We’ve been exploring how themes of literacy play out in the Myst games. In Myst, we opened a book. In Riven, we were shown and given a book. In Exile, we must chase after a book. The third Myst game involves a story of betrayal and revenge, similar to the first installment, but also one of exile.
Atrus continues to write reflections on his family and his own dreams of healing his world. Meanwhile. the antagonist Saveedro has been writing his own history. Using various murals and video recordings, he creates messages for Atrus to tell him the truth about what his sons did, but also to process for himself. That processing alone is not enough to heal, however, as he does it in total isolation while watching his family suffer. Saveedro attempts to make meaning out of what happened to him through various mediums, including writing.
But as we go back into the story of Sirrus and Achenar, we learn of their education. Maybe Atrus wasn’t the most competent educator, or maybe he was and they were just more persuaded by the pirates they met. Atrus wrote four entire ages just to teach his sons the art. And just as Atrus wrote these ages into being, writing and reading can become in themselves the very adventure of learning, just as the age of J’Nanin looks like a rock climbing course of fun.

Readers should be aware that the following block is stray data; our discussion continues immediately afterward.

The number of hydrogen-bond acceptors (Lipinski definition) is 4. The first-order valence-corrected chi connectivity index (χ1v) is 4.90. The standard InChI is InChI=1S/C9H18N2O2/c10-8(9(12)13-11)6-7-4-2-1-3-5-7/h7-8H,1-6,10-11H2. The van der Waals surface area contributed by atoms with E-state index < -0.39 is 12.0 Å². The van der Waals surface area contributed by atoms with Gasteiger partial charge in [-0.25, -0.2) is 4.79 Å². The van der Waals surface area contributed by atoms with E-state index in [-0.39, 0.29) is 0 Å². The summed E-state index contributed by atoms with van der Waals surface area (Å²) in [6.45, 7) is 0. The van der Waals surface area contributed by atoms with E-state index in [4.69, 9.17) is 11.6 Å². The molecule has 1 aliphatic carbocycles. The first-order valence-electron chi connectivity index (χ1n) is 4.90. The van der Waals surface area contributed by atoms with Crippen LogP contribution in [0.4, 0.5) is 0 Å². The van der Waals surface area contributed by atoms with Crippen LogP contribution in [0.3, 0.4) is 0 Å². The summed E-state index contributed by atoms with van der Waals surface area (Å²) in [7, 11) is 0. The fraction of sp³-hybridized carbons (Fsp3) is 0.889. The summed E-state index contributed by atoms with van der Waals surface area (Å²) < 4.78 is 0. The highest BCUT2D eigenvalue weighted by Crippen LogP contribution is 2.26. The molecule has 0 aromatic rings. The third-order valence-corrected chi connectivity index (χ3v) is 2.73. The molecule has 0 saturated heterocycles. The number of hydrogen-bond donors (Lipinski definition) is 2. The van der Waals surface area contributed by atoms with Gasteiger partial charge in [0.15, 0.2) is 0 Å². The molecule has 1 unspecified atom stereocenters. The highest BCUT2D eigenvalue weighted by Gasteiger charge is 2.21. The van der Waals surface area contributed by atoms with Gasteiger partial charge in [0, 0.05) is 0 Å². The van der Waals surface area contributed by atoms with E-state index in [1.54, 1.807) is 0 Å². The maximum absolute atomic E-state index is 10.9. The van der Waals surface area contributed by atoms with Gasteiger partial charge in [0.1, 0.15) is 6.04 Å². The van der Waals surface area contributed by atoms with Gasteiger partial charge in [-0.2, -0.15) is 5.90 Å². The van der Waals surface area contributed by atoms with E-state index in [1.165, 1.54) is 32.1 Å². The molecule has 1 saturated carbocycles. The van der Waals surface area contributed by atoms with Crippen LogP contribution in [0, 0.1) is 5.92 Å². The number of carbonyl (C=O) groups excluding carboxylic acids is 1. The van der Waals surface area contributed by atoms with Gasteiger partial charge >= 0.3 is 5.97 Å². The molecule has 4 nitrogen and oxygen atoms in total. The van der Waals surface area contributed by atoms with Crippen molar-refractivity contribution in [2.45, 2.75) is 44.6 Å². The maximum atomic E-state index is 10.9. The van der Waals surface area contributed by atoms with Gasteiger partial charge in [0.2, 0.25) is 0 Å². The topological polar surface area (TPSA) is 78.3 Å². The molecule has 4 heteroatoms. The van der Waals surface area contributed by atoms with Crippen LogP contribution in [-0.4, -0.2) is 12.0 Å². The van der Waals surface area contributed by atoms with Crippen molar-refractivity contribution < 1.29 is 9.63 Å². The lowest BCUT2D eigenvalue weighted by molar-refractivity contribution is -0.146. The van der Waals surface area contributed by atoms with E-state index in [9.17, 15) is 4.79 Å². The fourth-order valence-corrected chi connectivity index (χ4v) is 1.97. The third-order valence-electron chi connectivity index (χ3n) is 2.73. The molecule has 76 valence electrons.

There are also different genres of informational writing, and the three featured ages reflect this. There is nature writing, represented by the life-teeming Edanna, logical/mathematical writing, sort of like the precise physics of Amateria, and technical writing, represented by the how-to of Voltaic’s energy-harvesting equipment. Maybe that’s a stretch, but there are specific lessons found in these ages.
But good writing, the best writing, is also about balance. We see this in Narayan, the age that brings the lessons of the other ages together. It is these forces at work that allow for a civilization even in a world that doesn’t seem like it should support one. Nature, force, and energy come together to foster a unique community. Reading balances us out and helps our communities grow.
When someone is isolated in exile, they have their writing. They can talk to themselves, but they can also write to prepare for others what they plan to say should they ever see them again. This can bring pain, but it can also bring something else.
And here we also learn that a man thirsty for revenge instead finds solace. Reading and writing can bring us peace. While Saveedro stole a book to get revenge on Atrus, he finds instead, coming from a book, that not all is lost. One could even say that the “stranger” is able to teach him this lesson after reading Atrus’s journal. It all kind of comes full circle for so many years.
Next week we will look at Myst 4: Revelation.